The first wave of Fertilizer Applicator Certification Training is done

Senate Bill 150 gives Ohio farmers until September 30, 2017 to become certified to apply fertilizer. We are now in April of 2017, and at the end of the winter meeting season, meaning you have a very, very few meetings left to become certified. This site gives final dates for programs: http://nutrienteducation.osu.edu.

Ohio State University Extension has delivered more than 290 programs around the state with over 14,500 attendees trained so far.

Record keeping requirements are the most important aspect of the new law, and you will start when you receive your yellow Fertilizer Applicator Certificate. If you are a farmer you will maintain the records for three years. If you are a dealer and apply the fertilizer, you maintain the records for three years and supply a copy of the record to the grower who purchased the nutrients.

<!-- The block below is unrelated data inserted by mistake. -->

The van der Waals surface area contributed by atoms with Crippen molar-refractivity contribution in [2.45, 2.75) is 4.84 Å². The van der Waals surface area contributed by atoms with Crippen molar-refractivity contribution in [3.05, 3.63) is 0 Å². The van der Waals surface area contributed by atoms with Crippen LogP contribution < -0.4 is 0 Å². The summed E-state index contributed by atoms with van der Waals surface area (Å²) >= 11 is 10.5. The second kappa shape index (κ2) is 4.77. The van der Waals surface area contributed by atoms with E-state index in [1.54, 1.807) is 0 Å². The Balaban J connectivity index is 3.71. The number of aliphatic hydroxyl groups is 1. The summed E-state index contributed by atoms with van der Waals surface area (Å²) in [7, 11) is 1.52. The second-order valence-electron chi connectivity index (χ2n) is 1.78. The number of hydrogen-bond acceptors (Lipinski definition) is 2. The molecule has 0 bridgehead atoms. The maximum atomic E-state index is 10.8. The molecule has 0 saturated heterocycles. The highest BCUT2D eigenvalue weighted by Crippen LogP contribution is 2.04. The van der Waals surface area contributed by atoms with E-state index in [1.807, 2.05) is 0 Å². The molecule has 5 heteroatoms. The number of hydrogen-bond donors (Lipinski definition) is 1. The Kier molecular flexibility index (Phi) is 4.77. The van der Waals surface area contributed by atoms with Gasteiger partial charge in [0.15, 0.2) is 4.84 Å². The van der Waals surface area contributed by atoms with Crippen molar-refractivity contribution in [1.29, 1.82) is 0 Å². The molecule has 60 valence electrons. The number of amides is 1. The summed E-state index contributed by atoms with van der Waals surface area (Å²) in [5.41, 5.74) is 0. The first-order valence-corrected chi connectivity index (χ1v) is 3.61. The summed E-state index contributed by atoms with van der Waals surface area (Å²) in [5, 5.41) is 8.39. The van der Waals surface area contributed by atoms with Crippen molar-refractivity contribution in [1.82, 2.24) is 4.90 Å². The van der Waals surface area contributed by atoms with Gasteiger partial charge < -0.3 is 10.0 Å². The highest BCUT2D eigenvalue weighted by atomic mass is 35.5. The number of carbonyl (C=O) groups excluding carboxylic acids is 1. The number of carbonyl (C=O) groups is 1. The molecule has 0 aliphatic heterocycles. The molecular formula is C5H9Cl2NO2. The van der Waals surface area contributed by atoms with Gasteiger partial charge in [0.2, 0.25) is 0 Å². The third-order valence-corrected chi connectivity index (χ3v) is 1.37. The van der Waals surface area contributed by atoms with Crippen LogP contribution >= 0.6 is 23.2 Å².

Within 24 hours of your nutrient application, record:

  •  Name of fertilizer certificate holder
  •  Name of applicator working under direct supervision of certificate holder (if any)
  •  Date of application
  •  Location (field ID, farm)
  •  Fertilizer analysis (such as 11-52-0)
  •  Rate of fertilizer application (lbs/A) and total amount applied
  •  Fertilizer application method (surface-applied, incorporated, etc)
  •  Soil conditions
  •  For surface applications only: is ground frozen or snow covered?
  •  Temperature and precipitation during application
  •  Weather forecast for day following application.

One very good place to get and print weather records and a forecast is http://weather.gov. You will record this information within 24 hours.

One other item almost buried in SB 150 was the development of nutrient management plans. To me this may be THE best way to manage our nutrient loss concerns and save ourselves money in production costs. Consult with a nutrient management planner at the Soil & Water office, with a consultant, with Extension, with NRCS or a retailer. They can find those most likely areas of loss and help to reduce them.

 

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